AgriVisor Morning MarketWatch

Monday, October 10, 2016
***** Corn futures fractionally higher; soybeans off 2 3/4 to 4 cents; Chicago wheat down 2 3/4 to 3 3/4. ​*****

   # Grains mixed as market participants price in weekend harvest activity and start to prepare for Wednesday’s crop report.  Much of the government is shut down for Columbus Day today, so no USDA reports.  
   # Plenty of harvest progress over a dry weekend in the Midwest.  Showers could pop up in the Western Corn Belt today; mostly dry Tuesday, wet again Wednesday.     
   # Pockets of dry soils in South Dakota are worrying for winter wheat growers.  The U.S. Drought Monitor tags a large portion of state’s western half as having long-term moderate drought conditions.  The drought maps also feature severe dryness throughout much of the Mid-South.  
   # Lower Asian palm oil prices serve as a drag on the soy complex this morning.  A report verified that palm oil exports out of Malaysia were down 20 percent in September to leave stocks up by nearly 6 percent.  Data covering exports over the first 10 days of October were also bearish.  
   # The early week grain trade promises to mostly feature position adjustments made in anticipation of Wednesday’s Crop Production and WASDE reports.  Analysts maintain a loose consensus of expecting USDA’s September corn yield of 174.4 bushels per acre to come down while the 50.6 soybean yield goes up.  They anticipate corn acres rising by 200-250k while soybean acres also rise but by a lesser amount.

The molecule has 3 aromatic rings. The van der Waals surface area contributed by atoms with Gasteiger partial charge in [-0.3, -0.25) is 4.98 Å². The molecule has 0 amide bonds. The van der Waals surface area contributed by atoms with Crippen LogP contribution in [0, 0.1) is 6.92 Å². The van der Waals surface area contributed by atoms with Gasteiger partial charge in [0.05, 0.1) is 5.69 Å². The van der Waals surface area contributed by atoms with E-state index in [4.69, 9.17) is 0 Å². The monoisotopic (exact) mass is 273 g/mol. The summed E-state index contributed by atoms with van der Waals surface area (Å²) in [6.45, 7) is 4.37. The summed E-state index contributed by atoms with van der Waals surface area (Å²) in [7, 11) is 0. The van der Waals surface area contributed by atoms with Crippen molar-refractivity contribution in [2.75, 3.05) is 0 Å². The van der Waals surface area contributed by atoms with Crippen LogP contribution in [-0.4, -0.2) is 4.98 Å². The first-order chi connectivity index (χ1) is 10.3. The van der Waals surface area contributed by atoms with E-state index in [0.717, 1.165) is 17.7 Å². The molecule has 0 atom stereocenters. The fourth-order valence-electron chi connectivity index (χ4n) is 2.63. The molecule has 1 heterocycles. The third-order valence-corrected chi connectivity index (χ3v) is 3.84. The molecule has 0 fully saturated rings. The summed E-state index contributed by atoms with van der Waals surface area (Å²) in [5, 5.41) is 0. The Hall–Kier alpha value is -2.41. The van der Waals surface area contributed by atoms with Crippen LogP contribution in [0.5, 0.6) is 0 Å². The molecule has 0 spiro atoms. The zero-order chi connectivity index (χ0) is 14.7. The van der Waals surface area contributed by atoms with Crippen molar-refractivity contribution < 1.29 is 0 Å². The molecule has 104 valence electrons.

# Chart traders have helped guide the grains in between the September 30 Stocks report and this Wednesday’s balance sheet update.  December corn made it over a key high last week before retreating from resistance at $3.50.  Bulls look to maintain support from Thursday’s $3.38 1/2 low.  November soybeans are choppy as the contract bounces around within a converging set of moving averages.  
   # China is thought likely to show up as a soybean buyer on the daily export reporting systems this week.  Traders there are back from a week-long holiday and still have fall needs to cover. 
   # Not much lingering reaction from Friday’s jobs report.  Traders expect that the disappointing employment numbers will take an interest rate hike off the table for November but affect very little the higher odds of a December adjustment.   

***** Cattle futures expected to have a sideways trade in store for the next several sessions; hog futures building on a potential corrective bounce.  ***** 

   # A high supply of market-ready cattle keeps the meat pipeline full and the product market on the defensive.  Beef exports are not currently taking much pressure off of the domestic market.  Sellers have shown a lack of conviction on opportunities to pull live futures below $100, but there is not enough buyer interest to allow for anything more than a mild correction.    
   # Pork demand is not overly weak; it is National Pork Month, cheaper retail prices are doing their job, and exports are doing enough to divert some meat from the domestic market.  Supply remains the big bear influence with slaughters and weights accelerating into what will be a high-producing fourth quarter.